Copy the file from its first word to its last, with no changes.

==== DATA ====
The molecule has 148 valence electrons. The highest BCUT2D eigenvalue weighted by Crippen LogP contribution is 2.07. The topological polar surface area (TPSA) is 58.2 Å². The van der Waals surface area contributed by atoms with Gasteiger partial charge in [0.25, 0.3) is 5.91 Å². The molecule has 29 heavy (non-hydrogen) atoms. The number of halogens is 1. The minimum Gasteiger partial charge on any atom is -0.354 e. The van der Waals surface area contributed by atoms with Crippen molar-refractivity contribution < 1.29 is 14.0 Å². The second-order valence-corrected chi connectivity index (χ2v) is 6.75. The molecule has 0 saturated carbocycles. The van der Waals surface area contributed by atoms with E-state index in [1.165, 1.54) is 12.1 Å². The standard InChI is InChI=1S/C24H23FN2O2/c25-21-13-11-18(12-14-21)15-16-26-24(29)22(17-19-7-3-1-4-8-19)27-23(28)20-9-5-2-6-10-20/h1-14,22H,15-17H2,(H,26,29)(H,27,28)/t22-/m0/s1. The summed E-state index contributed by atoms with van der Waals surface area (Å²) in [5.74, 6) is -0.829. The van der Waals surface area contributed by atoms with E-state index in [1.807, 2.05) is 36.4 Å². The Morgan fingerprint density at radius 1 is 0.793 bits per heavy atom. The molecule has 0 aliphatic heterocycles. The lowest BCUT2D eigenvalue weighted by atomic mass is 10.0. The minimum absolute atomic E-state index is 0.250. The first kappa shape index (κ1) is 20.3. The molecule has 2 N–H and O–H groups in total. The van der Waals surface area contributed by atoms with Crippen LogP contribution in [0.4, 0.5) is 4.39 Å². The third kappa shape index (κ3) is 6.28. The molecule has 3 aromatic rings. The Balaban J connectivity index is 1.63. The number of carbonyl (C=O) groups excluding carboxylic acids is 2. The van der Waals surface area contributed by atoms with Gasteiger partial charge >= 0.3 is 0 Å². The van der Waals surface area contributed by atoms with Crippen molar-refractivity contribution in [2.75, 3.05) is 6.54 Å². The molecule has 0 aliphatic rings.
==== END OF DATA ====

The molecule has 148 valence electrons. The highest BCUT2D eigenvalue weighted by Crippen LogP contribution is 2.07. The topological polar surface area (TPSA) is 58.2 Å². The van der Waals surface area contributed by atoms with Gasteiger partial charge in [0.25, 0.3) is 5.91 Å². The molecule has 29 heavy (non-hydrogen) atoms. The number of halogens is 1. The minimum Gasteiger partial charge on any atom is -0.354 e. The van der Waals surface area contributed by atoms with Crippen molar-refractivity contribution < 1.29 is 14.0 Å². The second-order valence-corrected chi connectivity index (χ2v) is 6.75. The molecule has 0 saturated carbocycles. The van der Waals surface area contributed by atoms with E-state index in [1.165, 1.54) is 12.1 Å². The standard InChI is InChI=1S/C24H23FN2O2/c25-21-13-11-18(12-14-21)15-16-26-24(29)22(17-19-7-3-1-4-8-19)27-23(28)20-9-5-2-6-10-20/h1-14,22H,15-17H2,(H,26,29)(H,27,28)/t22-/m0/s1. The summed E-state index contributed by atoms with van der Waals surface area (Å²) in [5.74, 6) is -0.829. The van der Waals surface area contributed by atoms with E-state index in [1.807, 2.05) is 36.4 Å². The Morgan fingerprint density at radius 1 is 0.793 bits per heavy atom. The molecule has 0 aliphatic heterocycles. The lowest BCUT2D eigenvalue weighted by atomic mass is 10.0. The minimum absolute atomic E-state index is 0.250. The first kappa shape index (κ1) is 20.3. The molecule has 2 N–H and O–H groups in total. The van der Waals surface area contributed by atoms with Crippen LogP contribution in [0.4, 0.5) is 4.39 Å². The third kappa shape index (κ3) is 6.28. The molecule has 3 aromatic rings. The Balaban J connectivity index is 1.63. The number of carbonyl (C=O) groups excluding carboxylic acids is 2. The van der Waals surface area contributed by atoms with Gasteiger partial charge >= 0.3 is 0 Å². The van der Waals surface area contributed by atoms with Crippen molar-refractivity contribution in [2.75, 3.05) is 6.54 Å². The molecule has 0 aliphatic rings.